March 27, 2019
The decision by the Paris MoU to limit the availability of its inspection results undermines the building of a safety culture based on data sharing, says Paul Stanley.
Hardly a day goes by without the shipping industry being encouraged to embrace greater data sharing in order to achieve ‘a digitalised business’ mindset or being admonished for not doing so quickly enough.
Despite the challenges of the transformation required, there is plenty of evidence that those shipping companies that want to enhance their operations and understand areas for improvement can do so with better data.
We also have good examples of where data sharing promotes safety, the most obvious of which is how the effectiveness of Port State Control has improved since authorities started sharing data and making it publicly available.
Last year’s Global Maritime Forum meeting in Hong Kong identified data sharing as having the potential to overcome fragmentation in maritime safety and, inspired by practices from the aviation industry, how shipping could establish a platform that enables international bodies to collect, analyse and publish safety-related information.
This makes the decision of the Paris MoU to withdraw publication of bulk data except to the IMO and Equasis, so surprising. In fact, the organisation might already be rowing back on the decision it made at the end of 2019 and could allow limited access to its data on PSC inspections following a board meeting in May.
From the results GNS has analysed, sourced from the combined MoU organisations, there is a clear need to maintain a global data stream and make it as widely available as possible if we are to achieve further improvements in safety.
The headline figures are broadly positive: the number of PSC inspections annually is increasing, up 4% over the last four years, while the number of deficiencies has fallen by 8% over the same period.
As might be expected, lifesaving appliances and fire safety measures were the biggest causes of deficiencies in 2018. Some 39% fewer navigation related deficiencies were recorded last year compared to 2014, suggesting that the move to digital navigation has made it easier for vessels to comply.
Issues with Nautical Publications were the third most likely cause of a deficiency in 2018, accounting for 39% of navigation-related deficiencies, perhaps because they are easiest to identify. However, whereas paper chart-related deficiencies fell by 66% over that period, issues related to ECDIS and Electronic Navigation Charts increased by a factor of nearly four as more of the fleet transitioned to digital navigation.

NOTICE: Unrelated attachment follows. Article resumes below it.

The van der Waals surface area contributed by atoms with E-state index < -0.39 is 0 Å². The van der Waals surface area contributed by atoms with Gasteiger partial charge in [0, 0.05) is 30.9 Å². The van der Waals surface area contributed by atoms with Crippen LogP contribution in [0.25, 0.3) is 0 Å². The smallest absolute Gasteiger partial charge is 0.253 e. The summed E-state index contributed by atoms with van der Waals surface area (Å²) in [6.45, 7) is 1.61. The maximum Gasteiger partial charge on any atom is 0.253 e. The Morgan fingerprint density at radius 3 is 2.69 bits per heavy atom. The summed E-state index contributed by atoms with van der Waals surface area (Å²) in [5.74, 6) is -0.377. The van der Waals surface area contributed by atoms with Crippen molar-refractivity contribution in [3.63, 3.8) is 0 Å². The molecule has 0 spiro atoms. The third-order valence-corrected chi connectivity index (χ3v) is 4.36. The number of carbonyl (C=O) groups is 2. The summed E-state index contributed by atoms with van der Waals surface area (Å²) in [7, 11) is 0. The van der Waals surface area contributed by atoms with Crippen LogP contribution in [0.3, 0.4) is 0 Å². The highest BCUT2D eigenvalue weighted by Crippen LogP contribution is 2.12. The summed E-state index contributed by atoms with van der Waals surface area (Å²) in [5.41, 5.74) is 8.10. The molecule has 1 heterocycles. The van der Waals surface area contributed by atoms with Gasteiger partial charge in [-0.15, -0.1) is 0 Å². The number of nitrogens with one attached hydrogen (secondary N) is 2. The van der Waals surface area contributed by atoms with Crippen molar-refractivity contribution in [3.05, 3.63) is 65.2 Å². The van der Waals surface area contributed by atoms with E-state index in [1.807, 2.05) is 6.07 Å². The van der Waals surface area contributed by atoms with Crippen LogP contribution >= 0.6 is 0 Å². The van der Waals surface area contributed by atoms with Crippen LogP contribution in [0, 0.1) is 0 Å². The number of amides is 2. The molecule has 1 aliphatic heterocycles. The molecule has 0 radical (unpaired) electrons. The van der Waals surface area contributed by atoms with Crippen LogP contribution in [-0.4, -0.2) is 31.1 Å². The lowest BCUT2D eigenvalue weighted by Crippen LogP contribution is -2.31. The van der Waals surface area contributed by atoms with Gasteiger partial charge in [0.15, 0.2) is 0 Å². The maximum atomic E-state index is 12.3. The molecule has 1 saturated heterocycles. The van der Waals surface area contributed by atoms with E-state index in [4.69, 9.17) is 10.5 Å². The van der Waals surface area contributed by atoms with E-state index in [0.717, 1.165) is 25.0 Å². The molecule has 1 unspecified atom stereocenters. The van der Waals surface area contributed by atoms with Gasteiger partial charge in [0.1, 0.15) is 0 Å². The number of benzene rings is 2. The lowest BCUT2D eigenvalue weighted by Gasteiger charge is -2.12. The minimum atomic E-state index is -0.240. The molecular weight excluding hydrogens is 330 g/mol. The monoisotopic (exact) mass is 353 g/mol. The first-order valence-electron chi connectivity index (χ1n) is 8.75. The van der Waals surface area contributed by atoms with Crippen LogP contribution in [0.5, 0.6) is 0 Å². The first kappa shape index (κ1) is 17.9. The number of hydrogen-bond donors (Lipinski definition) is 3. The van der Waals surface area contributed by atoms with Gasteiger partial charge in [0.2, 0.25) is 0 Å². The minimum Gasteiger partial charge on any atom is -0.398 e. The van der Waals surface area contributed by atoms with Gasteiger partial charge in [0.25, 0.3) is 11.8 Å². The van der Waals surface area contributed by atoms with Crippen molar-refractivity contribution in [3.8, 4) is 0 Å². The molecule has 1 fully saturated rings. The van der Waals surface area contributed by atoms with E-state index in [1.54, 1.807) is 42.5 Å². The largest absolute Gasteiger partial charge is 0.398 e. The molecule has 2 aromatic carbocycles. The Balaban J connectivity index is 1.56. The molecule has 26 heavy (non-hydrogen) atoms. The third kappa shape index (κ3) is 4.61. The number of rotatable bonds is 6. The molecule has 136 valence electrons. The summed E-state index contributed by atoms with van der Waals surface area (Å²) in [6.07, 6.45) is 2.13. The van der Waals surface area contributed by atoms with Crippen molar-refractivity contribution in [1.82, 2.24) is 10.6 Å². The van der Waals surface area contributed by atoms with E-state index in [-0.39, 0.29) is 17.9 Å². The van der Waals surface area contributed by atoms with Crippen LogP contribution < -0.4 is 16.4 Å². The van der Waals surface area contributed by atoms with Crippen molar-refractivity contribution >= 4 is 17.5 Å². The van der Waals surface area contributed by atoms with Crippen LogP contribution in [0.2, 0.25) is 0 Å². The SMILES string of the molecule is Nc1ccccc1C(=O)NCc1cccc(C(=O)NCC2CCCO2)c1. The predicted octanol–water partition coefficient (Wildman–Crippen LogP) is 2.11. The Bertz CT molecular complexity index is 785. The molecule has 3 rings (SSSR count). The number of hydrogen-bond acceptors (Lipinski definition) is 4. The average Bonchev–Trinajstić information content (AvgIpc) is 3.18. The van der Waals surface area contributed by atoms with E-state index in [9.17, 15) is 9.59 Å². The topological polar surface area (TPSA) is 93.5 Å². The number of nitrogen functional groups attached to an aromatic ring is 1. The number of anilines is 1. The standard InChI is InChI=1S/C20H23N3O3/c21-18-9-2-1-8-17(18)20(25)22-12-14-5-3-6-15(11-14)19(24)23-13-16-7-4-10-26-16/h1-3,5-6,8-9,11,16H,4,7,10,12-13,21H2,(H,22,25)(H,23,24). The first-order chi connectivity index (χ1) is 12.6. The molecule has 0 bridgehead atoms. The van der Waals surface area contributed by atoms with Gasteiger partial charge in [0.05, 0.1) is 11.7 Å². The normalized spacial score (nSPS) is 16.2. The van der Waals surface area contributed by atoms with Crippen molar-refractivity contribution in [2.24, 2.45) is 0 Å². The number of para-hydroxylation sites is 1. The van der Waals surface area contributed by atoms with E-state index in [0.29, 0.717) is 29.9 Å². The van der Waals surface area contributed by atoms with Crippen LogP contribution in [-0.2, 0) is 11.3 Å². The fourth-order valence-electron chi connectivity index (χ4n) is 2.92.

Managing ENC data should be relatively straightforward – though our research has shown that many operators tend to buy too many ENCs and not always the data they actually need.
It is clear from digging a little deeper that the industry still has an issue with navigational safety. If we combine all the defects reported in the Safety of Navigation categories, they dwarf the top two categories, despite being much easier to rectify.
The core of what we do is about safety and compliance; enabling our customers to benchmark their performance and providing tools that make it easier to identify and rectify problems. Instead of having to sift vast tracts of data, we provide information as a management tool that can be acted on, for every vessel world-wide, whether or not they are a GNS customer.
The first quarter of 2019 has tragically demonstrated how much work is still needed to improve safety of navigation. But surely the answer is not to remove the data which certification bodies, risk managers and service providers can use to show operators where their biggest risk lie.
Without the full picture of and the ability to establish connectivity between them, it is much harder for owners to know what action to take. Withdrawing a critical data stream undermines the safety management process and increases risk, at a time when more visibility is needed.
Paul Stanley is CEO, Global Navigation Solutions